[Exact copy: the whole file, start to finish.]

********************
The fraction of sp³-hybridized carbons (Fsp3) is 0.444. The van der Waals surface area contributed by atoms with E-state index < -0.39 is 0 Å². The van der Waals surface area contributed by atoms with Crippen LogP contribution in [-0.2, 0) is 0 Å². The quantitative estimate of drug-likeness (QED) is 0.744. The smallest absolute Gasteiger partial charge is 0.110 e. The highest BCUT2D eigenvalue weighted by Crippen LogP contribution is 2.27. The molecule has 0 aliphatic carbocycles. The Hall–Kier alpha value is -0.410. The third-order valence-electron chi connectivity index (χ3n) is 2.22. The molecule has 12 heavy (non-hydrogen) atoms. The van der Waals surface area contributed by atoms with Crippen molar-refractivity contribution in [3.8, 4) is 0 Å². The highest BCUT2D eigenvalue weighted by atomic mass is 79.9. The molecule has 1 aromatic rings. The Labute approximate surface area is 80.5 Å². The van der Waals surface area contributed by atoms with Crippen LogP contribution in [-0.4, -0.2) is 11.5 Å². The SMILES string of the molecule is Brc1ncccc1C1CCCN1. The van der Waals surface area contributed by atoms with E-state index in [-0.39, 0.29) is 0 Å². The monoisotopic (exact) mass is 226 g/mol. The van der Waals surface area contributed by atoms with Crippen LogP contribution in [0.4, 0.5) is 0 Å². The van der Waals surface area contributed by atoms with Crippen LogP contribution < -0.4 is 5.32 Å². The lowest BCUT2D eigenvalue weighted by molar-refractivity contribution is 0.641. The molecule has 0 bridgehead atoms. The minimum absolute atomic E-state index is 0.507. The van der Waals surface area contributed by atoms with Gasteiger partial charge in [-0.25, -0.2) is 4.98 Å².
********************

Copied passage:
The fraction of sp³-hybridized carbons (Fsp3) is 0.444. The van der Waals surface area contributed by atoms with E-state index < -0.39 is 0 Å². The van der Waals surface area contributed by atoms with Crippen LogP contribution in [-0.2, 0) is 0 Å². The quantitative estimate of drug-likeness (QED) is 0.744. The smallest absolute Gasteiger partial charge is 0.110 e. The highest BCUT2D eigenvalue weighted by Crippen LogP contribution is 2.27. The molecule has 0 aliphatic carbocycles. The Hall–Kier alpha value is -0.410. The third-order valence-electron chi connectivity index (χ3n) is 2.22. The molecule has 12 heavy (non-hydrogen) atoms. The van der Waals surface area contributed by atoms with Crippen molar-refractivity contribution in [3.8, 4) is 0 Å². The highest BCUT2D eigenvalue weighted by atomic mass is 79.9. The molecule has 1 aromatic rings. The Labute approximate surface area is 80.5 Å². The van der Waals surface area contributed by atoms with Crippen LogP contribution in [-0.4, -0.2) is 11.5 Å². The SMILES string of the molecule is Brc1ncccc1C1CCCN1. The van der Waals surface area contributed by atoms with E-state index in [-0.39, 0.29) is 0 Å². The monoisotopic (exact) mass is 226 g/mol. The van der Waals surface area contributed by atoms with Crippen LogP contribution in [0.4, 0.5) is 0 Å². The van der Waals surface area contributed by atoms with Crippen LogP contribution < -0.4 is 5.32 Å². The lowest BCUT2D eigenvalue weighted by molar-refractivity contribution is 0.641. The molecule has 0 bridgehead atoms. The minimum absolute atomic E-state index is 0.507. The van der Waals surface area contributed by atoms with Gasteiger partial charge in [-0.25, -0.2) is 4.98 Å².